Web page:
WINNIPEG -- New COVID-19 testing sites will be coming to Winnipeg to help meet increased demand for testing, Premier Brian Pallister announced on Thursday.

During a scrum with reporters at the Manitoba Legislature, Pallister said two new drive-thru testing sites will be setting up in Winnipeg next week.

"We owe it to Manitobans to do as best as we possibly can to protect them," said Pallister.

One site will be located at 1066 Nairn Avenue, with the second site being located at 125 King Edward Street.

The site on Nairn is expected to open by Tuesday, Oct.13, Pallister said, while the King Edward site will open in approximately 10 days. Hours for the sites will be released next week.

"We have to have a targeted plan of action, and we need to move forward, more rapidly than, frankly, most jurisdictions are doing across the country," he said.

A mobile testing site opened on Portage Avenue earlier this month to help alleviate lineups in the city.

On Wednesday, over 2,700 laboratory tests were completed in Manitoba.

The premier said additional testing sites will be coming to Brandon, Winkler, Dauphin, and Portage la Prairie in the coming weeks. The site in Brandon will be located at the Keystone Centre and is expected to open in the same week the site at King Edward in Winnipeg will open.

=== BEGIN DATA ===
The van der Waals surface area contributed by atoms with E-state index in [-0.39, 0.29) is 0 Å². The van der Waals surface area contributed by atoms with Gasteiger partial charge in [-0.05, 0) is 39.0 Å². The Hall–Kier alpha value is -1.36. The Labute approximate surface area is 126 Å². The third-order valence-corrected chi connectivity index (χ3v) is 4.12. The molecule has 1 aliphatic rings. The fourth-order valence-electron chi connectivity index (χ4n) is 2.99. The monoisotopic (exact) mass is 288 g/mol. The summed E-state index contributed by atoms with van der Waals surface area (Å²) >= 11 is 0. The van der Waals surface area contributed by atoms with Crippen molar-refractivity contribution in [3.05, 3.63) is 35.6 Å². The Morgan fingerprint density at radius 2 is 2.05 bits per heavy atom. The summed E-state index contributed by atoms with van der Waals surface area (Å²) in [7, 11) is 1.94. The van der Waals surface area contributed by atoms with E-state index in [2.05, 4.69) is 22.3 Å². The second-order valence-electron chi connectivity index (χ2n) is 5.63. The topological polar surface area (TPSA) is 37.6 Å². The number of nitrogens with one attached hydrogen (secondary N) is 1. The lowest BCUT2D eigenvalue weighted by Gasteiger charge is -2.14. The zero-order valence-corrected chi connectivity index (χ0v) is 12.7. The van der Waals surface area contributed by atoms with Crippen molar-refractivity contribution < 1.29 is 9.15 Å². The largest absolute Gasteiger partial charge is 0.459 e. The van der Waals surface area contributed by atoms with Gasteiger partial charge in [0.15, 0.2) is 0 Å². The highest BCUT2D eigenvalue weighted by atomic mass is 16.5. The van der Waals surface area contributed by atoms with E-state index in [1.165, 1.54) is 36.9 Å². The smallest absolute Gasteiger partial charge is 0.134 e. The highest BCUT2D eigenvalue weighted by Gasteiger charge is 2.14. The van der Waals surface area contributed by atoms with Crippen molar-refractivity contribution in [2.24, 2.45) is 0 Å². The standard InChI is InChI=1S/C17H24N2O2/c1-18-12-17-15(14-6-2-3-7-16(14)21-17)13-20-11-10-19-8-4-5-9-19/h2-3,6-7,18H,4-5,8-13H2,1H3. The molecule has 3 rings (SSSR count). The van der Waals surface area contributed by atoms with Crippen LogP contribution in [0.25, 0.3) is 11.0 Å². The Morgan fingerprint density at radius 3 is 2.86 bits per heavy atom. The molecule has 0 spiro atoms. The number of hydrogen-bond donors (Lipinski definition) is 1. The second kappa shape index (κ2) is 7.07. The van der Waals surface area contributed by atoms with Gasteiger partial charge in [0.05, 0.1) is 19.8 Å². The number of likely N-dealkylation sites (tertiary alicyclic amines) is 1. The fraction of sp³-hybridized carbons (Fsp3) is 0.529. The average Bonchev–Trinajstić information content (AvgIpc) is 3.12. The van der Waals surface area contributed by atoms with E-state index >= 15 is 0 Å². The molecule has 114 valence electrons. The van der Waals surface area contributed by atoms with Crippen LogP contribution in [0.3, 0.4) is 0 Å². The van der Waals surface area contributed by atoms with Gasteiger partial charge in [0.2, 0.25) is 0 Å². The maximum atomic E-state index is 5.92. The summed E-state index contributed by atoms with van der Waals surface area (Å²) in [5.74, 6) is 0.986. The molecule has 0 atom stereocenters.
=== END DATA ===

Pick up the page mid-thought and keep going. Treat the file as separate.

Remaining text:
Pallister also noted the province is working with doctors to add additional testing capacity and more options for Manitobans seeking COVID-19 tests.

"We have put out a call today for physicians, for example, to gain access to offices after hours to provide additional testing," he said, adding the province is also looking at adding COVID-19 testing rooms to current medical facilities.

Pallister said despite the call to increase testing, it still needs to be reliable.

"We need to make sure that these tests are as reliable as possible, so that Manitobans do not ever get a false negative, or for that matter, the damaging false positive. Either way is not good," he said. "I'm not aiming for rapidity at the expense of accuracy."

The province will be working with Red River College to train people in specimen collection, including testing, beginning Oct. 19. Pallister said this program is to help alleviate burnout and stress among current workers collecting COVID-19 tests.